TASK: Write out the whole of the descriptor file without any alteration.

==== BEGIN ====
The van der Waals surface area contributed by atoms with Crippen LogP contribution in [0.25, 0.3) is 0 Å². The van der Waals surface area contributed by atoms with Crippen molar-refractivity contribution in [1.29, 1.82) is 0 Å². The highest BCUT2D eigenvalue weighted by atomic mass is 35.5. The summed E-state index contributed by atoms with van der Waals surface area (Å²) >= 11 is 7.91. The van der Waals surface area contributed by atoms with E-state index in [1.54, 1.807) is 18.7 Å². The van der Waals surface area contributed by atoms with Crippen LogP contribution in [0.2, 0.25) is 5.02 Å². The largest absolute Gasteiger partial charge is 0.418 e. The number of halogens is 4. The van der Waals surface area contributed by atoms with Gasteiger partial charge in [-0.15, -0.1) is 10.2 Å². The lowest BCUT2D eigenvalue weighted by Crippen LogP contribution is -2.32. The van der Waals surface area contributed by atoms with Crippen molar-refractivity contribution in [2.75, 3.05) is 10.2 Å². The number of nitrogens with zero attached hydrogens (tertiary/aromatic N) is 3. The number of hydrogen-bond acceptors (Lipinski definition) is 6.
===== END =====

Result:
The van der Waals surface area contributed by atoms with Crippen LogP contribution in [0.25, 0.3) is 0 Å². The van der Waals surface area contributed by atoms with Crippen molar-refractivity contribution in [1.29, 1.82) is 0 Å². The highest BCUT2D eigenvalue weighted by atomic mass is 35.5. The summed E-state index contributed by atoms with van der Waals surface area (Å²) >= 11 is 7.91. The van der Waals surface area contributed by atoms with E-state index in [1.54, 1.807) is 18.7 Å². The van der Waals surface area contributed by atoms with Crippen LogP contribution in [0.2, 0.25) is 5.02 Å². The largest absolute Gasteiger partial charge is 0.418 e. The number of halogens is 4. The van der Waals surface area contributed by atoms with Gasteiger partial charge in [-0.15, -0.1) is 10.2 Å². The lowest BCUT2D eigenvalue weighted by Crippen LogP contribution is -2.32. The van der Waals surface area contributed by atoms with Crippen molar-refractivity contribution in [2.75, 3.05) is 10.2 Å². The number of nitrogens with zero attached hydrogens (tertiary/aromatic N) is 3. The number of hydrogen-bond acceptors (Lipinski definition) is 6.